Q&A with author Jonathan Neville on A Perfect Mother


Q: Explain the title, A Perfect Mother. Jane seems far from perfect to me.


A: That's the point, actually. There is no perfect mother in the abstract, just as there are no perfect people, but anyone can be a perfect mother--or father--for her or his children, despite mistakes.


Q: Yes, but Jane is really out there.


A: She may not appear to be your "typical" mom, but put yourself in her shoes and you might surprise yourself. Perfectly normal people do perfectly abnormal things under extreme circumstances. I practiced law long enough to see plenty of examples of that.


Q: So is the book inspirational?


A: I think so. I hope so. Maybe not in the sappy way you see in some books, but I find inspiration in the way ordinary people deal with very challenging events. It's not always pretty, but at the end of the day they survive, they learn, they move forward, and, most importantly, they change. And not only Jane, but the kids, too.


Q: Why Connecticut?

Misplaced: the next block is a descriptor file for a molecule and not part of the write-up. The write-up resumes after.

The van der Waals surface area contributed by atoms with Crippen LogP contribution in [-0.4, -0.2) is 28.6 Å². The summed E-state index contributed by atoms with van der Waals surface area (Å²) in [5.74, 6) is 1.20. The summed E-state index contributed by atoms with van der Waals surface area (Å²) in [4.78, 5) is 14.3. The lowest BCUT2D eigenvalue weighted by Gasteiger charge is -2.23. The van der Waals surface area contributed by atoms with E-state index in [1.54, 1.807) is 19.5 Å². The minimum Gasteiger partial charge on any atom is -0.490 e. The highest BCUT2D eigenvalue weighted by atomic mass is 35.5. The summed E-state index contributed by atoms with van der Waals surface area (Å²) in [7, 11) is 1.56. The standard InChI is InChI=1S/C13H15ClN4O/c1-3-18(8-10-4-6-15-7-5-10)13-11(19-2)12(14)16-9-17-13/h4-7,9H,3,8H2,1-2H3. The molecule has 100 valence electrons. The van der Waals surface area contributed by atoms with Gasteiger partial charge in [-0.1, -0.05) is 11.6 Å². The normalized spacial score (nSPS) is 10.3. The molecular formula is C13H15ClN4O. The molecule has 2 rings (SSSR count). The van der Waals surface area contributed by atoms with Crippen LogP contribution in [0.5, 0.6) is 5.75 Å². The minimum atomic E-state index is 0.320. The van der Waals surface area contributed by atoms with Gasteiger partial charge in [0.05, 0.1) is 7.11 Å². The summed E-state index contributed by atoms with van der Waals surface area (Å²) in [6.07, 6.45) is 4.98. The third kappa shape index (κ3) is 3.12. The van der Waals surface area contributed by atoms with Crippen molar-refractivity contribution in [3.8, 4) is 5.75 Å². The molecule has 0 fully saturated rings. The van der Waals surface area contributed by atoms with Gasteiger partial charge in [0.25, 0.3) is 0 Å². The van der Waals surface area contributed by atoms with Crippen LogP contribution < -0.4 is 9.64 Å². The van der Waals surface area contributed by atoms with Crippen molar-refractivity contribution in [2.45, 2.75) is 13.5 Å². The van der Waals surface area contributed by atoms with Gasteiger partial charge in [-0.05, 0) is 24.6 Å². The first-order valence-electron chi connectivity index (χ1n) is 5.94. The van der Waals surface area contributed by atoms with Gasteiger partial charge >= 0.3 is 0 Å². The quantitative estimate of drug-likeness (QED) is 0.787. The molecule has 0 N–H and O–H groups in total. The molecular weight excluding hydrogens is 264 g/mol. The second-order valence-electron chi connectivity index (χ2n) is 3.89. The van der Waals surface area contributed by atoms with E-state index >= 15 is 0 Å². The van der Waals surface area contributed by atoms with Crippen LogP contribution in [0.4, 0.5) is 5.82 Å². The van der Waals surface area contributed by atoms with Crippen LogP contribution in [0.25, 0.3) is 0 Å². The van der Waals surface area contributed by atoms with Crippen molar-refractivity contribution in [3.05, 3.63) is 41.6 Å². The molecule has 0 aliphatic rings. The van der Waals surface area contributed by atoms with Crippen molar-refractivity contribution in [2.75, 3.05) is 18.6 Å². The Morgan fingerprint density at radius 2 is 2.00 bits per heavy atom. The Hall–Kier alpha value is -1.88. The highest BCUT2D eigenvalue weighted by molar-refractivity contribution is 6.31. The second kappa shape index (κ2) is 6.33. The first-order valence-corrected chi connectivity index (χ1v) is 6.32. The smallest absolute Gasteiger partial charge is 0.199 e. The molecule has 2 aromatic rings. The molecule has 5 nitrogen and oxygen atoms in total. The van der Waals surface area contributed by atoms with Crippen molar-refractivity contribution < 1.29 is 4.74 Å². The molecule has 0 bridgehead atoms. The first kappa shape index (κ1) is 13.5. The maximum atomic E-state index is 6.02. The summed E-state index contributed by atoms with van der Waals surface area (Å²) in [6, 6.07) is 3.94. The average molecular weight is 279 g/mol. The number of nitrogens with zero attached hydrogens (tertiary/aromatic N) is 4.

A: Because that's where these events happened.


Q: Isn't it a novel?


A: Yes, but there's nowhere else this could have taken place. Connecticut is a fascinating state on many levels.  You have Waterbury, a metaphor for the decline of manufacturing in America, and you have Greenwich and the other financial centers in the south. Quite a contrast. They used to make things in Waterbury. Now there's a big mall there selling stuff imported from China. The economic base is gone, essentially, and all the wealth comes from the hedge funds in the south or the insurance/financial firms in Hartford.


Q: And The Perfect Mother takes place during the manufacturing phase.


A: Toward the end. The decline is starting already, increasing the tensions in society. People take their frustrations out in various ways, as the characters demonstrate.


Q: The lawyers aren't exactly noble.


A: They usually aren't. It's not an altruistic profession, for the most part. They have bills to pay, and you can't risk your entire career on one case. You have to get along, and that's all they do.


Q: Although his mother is the narrator, Jimmy Madison seems to be the focus. Why?


A: This is the first in a series about James Madison, told from a variety of perspectives. I love book series; it's one reason I prefer John Lescroart to John Grisham. I look forward to the next Lee Child or Michael Connelly because they're going to tell me more about characters I already know. So here I'm introducing James Madison.